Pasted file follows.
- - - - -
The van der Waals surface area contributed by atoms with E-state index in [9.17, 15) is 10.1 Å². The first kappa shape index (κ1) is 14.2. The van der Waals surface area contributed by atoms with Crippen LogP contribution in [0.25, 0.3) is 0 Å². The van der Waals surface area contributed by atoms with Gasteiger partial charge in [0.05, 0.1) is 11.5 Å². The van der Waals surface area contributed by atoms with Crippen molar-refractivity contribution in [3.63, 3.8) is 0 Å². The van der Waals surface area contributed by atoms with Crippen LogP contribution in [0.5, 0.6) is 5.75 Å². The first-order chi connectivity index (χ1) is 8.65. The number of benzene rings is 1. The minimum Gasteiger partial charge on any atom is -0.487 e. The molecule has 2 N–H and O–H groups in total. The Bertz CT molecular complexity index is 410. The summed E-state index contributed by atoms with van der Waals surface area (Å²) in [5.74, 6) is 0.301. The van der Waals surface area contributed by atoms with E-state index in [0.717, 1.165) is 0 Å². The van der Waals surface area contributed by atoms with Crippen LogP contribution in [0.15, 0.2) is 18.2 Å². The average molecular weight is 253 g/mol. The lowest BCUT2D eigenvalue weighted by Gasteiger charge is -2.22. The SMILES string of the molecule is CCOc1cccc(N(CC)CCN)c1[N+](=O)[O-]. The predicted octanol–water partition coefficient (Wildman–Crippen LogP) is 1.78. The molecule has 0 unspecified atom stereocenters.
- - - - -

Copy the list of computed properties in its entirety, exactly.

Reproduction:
The van der Waals surface area contributed by atoms with E-state index in [9.17, 15) is 10.1 Å². The first kappa shape index (κ1) is 14.2. The van der Waals surface area contributed by atoms with Crippen LogP contribution in [0.25, 0.3) is 0 Å². The van der Waals surface area contributed by atoms with Gasteiger partial charge in [0.05, 0.1) is 11.5 Å². The van der Waals surface area contributed by atoms with Crippen molar-refractivity contribution in [3.63, 3.8) is 0 Å². The van der Waals surface area contributed by atoms with Crippen LogP contribution in [0.5, 0.6) is 5.75 Å². The first-order chi connectivity index (χ1) is 8.65. The number of benzene rings is 1. The minimum Gasteiger partial charge on any atom is -0.487 e. The molecule has 2 N–H and O–H groups in total. The Bertz CT molecular complexity index is 410. The summed E-state index contributed by atoms with van der Waals surface area (Å²) in [5.74, 6) is 0.301. The van der Waals surface area contributed by atoms with E-state index in [0.717, 1.165) is 0 Å². The van der Waals surface area contributed by atoms with Crippen LogP contribution in [0.15, 0.2) is 18.2 Å². The average molecular weight is 253 g/mol. The lowest BCUT2D eigenvalue weighted by Gasteiger charge is -2.22. The SMILES string of the molecule is CCOc1cccc(N(CC)CCN)c1[N+](=O)[O-]. The predicted octanol–water partition coefficient (Wildman–Crippen LogP) is 1.78. The molecule has 0 unspecified atom stereocenters.